Out of the 40,000 graves in Evergreen Cemetery, Willet Babcock has just about the tallest memorial. The fifteen-foot height, while certainly impressive, isn’t the most surprising thing about the marker – that would be the cowboy boots.
Babcock wasn’t from Texas. He served as a lieutenant in the Civil War, but being from Ithaca, New York he was on the Union side. A furniture and casket maker by trade, Babcock ended up in Paris, Texas where his factory and downtown store put him squarely in the center of respected Parisians. He was known as a man with a sense of humor, fun and entertainment. His furniture store doubled as the town Opera House, complete with a 1200-seat theater on the second floor. Before he died, in 1881, he ordered himself an impressive memorial from a master-stonecutter, a German immigrant named Gustave Klein, who carved some of the more ornate markers at Evergreen. Along with some typical memorial elements – carved wreaths, a cross, an angelic figure in robes – Babcock gave his final presentation to the world a little Texas twang. The Jesus like figure is sporting cowboy boots.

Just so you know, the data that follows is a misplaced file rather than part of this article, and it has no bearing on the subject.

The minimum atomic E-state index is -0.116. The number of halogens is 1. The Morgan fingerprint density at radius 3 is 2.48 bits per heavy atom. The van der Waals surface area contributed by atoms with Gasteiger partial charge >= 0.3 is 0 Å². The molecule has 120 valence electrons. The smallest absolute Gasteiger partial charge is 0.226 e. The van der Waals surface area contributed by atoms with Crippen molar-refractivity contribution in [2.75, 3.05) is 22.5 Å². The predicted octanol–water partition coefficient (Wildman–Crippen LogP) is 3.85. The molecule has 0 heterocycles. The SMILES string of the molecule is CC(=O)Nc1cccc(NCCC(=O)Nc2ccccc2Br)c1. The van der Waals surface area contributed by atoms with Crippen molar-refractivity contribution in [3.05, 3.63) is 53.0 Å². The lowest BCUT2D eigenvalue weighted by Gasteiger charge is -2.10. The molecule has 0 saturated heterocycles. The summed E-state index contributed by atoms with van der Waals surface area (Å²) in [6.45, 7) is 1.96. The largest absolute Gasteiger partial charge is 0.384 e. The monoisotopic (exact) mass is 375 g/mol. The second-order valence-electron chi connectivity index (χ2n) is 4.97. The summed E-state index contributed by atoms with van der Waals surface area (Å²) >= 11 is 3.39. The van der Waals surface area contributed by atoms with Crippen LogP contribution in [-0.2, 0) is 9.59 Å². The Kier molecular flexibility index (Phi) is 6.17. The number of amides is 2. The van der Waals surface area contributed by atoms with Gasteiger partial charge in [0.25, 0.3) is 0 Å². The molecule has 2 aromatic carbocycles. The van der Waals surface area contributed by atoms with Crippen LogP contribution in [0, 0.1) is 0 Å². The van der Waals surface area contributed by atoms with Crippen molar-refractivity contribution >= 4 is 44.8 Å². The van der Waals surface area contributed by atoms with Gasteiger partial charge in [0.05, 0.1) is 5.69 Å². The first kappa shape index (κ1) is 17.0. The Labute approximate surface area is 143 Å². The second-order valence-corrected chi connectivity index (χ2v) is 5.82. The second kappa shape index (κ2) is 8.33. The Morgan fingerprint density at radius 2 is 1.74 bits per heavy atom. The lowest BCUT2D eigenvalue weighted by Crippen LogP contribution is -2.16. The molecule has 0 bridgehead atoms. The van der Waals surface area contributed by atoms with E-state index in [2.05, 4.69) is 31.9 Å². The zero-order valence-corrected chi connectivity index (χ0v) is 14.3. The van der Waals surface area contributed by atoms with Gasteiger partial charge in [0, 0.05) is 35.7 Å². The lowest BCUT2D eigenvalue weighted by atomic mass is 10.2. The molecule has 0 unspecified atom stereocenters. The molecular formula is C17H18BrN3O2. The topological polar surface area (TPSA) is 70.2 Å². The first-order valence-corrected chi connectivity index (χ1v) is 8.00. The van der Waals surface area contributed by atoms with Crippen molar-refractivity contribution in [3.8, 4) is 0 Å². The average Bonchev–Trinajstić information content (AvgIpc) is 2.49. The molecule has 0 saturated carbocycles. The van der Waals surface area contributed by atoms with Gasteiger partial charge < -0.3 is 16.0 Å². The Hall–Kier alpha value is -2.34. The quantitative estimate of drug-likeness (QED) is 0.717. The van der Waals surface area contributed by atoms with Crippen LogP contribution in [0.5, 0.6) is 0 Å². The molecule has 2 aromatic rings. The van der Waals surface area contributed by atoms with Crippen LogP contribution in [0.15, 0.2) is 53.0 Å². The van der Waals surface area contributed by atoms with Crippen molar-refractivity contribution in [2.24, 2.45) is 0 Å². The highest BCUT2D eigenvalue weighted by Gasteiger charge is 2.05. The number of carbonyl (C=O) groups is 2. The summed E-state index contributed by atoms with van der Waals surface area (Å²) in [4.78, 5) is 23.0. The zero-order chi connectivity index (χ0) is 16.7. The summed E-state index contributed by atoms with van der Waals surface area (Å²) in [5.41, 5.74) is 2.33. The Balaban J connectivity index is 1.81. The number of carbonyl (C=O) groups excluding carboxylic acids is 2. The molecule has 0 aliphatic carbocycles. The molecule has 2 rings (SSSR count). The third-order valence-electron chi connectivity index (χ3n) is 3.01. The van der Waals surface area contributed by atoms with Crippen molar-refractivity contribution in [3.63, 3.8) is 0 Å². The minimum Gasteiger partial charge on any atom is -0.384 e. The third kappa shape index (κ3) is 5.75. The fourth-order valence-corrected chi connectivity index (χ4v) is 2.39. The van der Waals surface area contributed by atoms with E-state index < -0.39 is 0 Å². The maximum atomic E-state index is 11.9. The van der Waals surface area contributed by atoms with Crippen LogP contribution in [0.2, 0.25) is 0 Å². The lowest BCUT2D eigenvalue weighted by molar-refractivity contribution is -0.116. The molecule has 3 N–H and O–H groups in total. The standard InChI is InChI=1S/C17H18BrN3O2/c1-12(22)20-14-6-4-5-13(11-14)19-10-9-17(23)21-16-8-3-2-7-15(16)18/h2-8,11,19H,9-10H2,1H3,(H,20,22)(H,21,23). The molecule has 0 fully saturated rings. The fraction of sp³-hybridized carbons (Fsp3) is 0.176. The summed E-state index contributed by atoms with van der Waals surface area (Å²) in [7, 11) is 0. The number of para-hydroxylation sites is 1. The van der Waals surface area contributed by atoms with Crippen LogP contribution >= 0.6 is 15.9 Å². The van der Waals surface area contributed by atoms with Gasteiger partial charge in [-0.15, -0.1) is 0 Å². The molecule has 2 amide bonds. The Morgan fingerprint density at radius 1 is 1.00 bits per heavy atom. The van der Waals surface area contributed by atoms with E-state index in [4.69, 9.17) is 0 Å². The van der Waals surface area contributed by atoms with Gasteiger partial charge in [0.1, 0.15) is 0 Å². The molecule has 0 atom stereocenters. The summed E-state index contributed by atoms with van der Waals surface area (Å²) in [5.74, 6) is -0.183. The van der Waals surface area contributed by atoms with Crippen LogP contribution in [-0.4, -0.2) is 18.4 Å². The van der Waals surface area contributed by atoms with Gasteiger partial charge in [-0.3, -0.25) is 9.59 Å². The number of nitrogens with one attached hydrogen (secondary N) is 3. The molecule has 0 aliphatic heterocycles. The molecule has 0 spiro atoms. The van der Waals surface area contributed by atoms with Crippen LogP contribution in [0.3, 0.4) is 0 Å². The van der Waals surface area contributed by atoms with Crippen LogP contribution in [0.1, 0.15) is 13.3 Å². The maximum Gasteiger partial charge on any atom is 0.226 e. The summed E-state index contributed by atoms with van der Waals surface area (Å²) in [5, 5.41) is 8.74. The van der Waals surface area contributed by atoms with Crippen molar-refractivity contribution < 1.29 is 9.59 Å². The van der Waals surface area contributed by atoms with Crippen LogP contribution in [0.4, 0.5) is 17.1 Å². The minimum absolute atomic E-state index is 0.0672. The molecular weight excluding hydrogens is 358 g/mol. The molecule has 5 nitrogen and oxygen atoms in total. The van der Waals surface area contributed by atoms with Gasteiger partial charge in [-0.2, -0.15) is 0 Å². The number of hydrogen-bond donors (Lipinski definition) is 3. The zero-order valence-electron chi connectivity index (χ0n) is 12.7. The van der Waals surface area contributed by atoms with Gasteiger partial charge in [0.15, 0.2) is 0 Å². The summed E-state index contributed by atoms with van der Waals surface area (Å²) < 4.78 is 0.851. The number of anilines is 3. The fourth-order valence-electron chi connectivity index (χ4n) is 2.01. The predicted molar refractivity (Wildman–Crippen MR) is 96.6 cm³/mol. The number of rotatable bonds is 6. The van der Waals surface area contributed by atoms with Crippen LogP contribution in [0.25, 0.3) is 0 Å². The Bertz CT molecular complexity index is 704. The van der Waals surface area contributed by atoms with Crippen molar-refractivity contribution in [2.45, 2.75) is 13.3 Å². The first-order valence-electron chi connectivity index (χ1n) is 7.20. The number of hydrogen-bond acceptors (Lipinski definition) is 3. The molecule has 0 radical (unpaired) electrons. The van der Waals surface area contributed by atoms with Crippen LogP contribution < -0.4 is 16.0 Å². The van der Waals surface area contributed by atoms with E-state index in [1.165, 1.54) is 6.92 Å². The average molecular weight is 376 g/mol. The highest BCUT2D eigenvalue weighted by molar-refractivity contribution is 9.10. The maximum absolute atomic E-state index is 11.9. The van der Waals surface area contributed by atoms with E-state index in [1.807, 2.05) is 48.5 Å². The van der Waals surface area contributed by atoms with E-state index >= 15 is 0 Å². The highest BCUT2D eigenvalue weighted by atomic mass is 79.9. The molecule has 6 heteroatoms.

There is debate about whether it really is Jesus. Some say the face is too feminine (there is no beard) and he (she?) appears to be leaning on the cross rather than carrying it. But whoever the angel in robes was intended to represent, the memorial has long since been dubbed “Jesus in Cowboy Boots”.
You can decide for yourself – the cemetery is on the south side of town, and Babcock’s grave will be easy to spot. There are other interesting graves to see at Evergreen (a reclining bison looks particularly at home), but tread lightly and quietly. The other 39,999 permanent residents are trying to get some rest.